CLEETHORPES, ON THE EAST COAST, WAS FIRST SETTLED by Danish Vikings in the eighth century. They arrived with a reputation for violent conquest but they stayed and made their homes. It was the latest occupiers who were there simply for the rape and pillage.
Reaper and Sandra arrived in the early evening, travelling through the Lincolnshire Wolds and heading towards the town along a road that arrowed out of the countryside towards the sea. They had seen no sign of life since Caistor, once a small comfortable Georgian town a few miles back. A door had closed silently in the market place as they drove through. They had felt that their progress was being watched and imagined the relief when they passed. Living so close to the evil on the coast, survivors would be wary of any intrusion into what life they held onto. Reaper reversed the Astra into the drive of a semidetached house on the fringes of suburbia. The sun was low, the sky blushing red. It promised good weather tomorrow.
He was in his middle forties, the girl still in her teens. They wore dark blue tee shirts, combat trousers and Doc Marten boots. Both wore Kevlar stab-and-bullet-proof vests. Reaper had two Glock handguns hanging from his belt, each in Viper drop-leg holsters strapped to his thighs. Sandra had only the one Glock in a similar holster on her right thigh. The guns held 17 rounds each. They both carried Heckler and Koch G36 carbines with twelve-inch barrels, fitted scopes and thirty-round curved magazines. More magazines were in the pockets of their police belts and vests. Both also had ten-inch Bowie knives in sheaths strapped to their lower right leg. Reaper also had three stainless steel throwing knives in a sheath on his left wrist. He had once asked himself how much armament he needed and had come to a swift conclusion: as much as he could bloody well carry.
They each put on a backpack, slung the carbines around their necks on straps and surveyed the empty road from the cover of a privet hedge. Nothing stirred. No cars, no people, no bicycles, no children playing in the late summer sun. Nothing had stirred down this road it seemed since the end of the world, five months before. Lawns and gardens were overgrown, and in the neat houses beyond the hedges would lie the occupants where the virus had taken them: in bed or sprawled on sofas to watch the news highlights of a dying world before they succumbed in their turn. Bodies that by now would be beyond putrefaction and breaking down slowly into bones and dust. The two exchanged a glance and set off down the deserted road towards the centre of the seaside town, carbines held ready.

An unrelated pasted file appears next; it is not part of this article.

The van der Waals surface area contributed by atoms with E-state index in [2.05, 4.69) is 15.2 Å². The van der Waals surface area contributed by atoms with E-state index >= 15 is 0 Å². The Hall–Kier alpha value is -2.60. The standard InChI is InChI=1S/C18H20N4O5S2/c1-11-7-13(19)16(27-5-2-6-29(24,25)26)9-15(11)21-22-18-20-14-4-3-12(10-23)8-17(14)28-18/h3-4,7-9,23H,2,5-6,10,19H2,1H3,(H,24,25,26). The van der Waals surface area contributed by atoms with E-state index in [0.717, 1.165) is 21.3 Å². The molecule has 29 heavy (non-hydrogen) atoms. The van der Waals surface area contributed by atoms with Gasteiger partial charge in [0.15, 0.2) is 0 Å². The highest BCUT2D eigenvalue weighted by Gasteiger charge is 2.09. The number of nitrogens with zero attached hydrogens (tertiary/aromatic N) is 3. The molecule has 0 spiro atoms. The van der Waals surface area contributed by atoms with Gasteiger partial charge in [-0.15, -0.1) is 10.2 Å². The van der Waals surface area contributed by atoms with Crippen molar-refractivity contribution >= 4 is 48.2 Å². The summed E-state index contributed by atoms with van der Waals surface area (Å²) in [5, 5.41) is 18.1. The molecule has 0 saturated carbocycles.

They kept to side streets and paused often to listen. At last they could see the flat line of the ocean between the houses, the reflection of the dying sun glittering upon its surface. Reaper had two locations fixed in his mind. He suspected the enemy occupied a prominent apartment block on the seafront to the south and, possibly, a nightclub or pub a mile or so to the north. That was where he had last encountered them. The sound of bottles clinking together made them freeze in the shadows of an alley. It had come from a small all-purpose store on the opposite corner of the road.
They exchanged hand signals. Sandra crouched and levelled the carbine at the store. Reaper crossed the street silently and paused, his back against the wall alongside the shop door, which he could see was not properly closed. Someone was moving around inside, trying to be quiet and failing. He risked a swift glance. One man. He was putting items into a cloth shopping bag. He risked a second glance but could see no one else. The man seemed unarmed.
Reaper looked back across the street and raised one finger and then held his palm out indicating that Sandra should stay in position. He slipped the strap of the carbine over his head and laid the weapon on the ground. As he rose back to a standing position, he took the Bowie knife from its sheath. The steel reflected the last rays of the dipping sun. A gun might cause someone to dive for cover. A long, wide blade was far more personal and terrifying and silent. They didn’t want an alarm raised.
He moved into the shop quickly, the knife held forward at waist height. The man stopped, turned and his eyes widened in shock and horror. He dropped the cloth bag and the contents clanged on the floor. He raised his hands and said, ‘I’m sorry. I’m sorry.’
This was no wolf. This was a sheep, doing the best he could to survive by grazing the remaining stock from out-of-the-way food stores.
Reaper put a finger to his lips to tell the man to be silent. He glanced around but there was nobody else. The store had a counter to the right and three cramped aisles. The section that had housed the booze was empty. Any frozen food still in the refrigerators would have been ruined since the electricity died, but there were still tins and packets on the shelves, and cans and bottles of soft drinks.
‘I’m not going to hurt you,’ Reaper said. ‘I want information.’
The man was confused. He still expected to be hurt.
‘What’s your name?’ Reaper said. ‘Your name?’
The man was perhaps forty, slim build, average height, average features. He wore jeans and trainers and a green tee shirt depicting the profile of a man with a Mohican hair cut and the words Diesel: Home of the Brave. The wearer wasn’t very brave. He moistened his lips to lick away the fear and said, ‘Bradley. Paul Bradley.’
© Jon Grahame 2014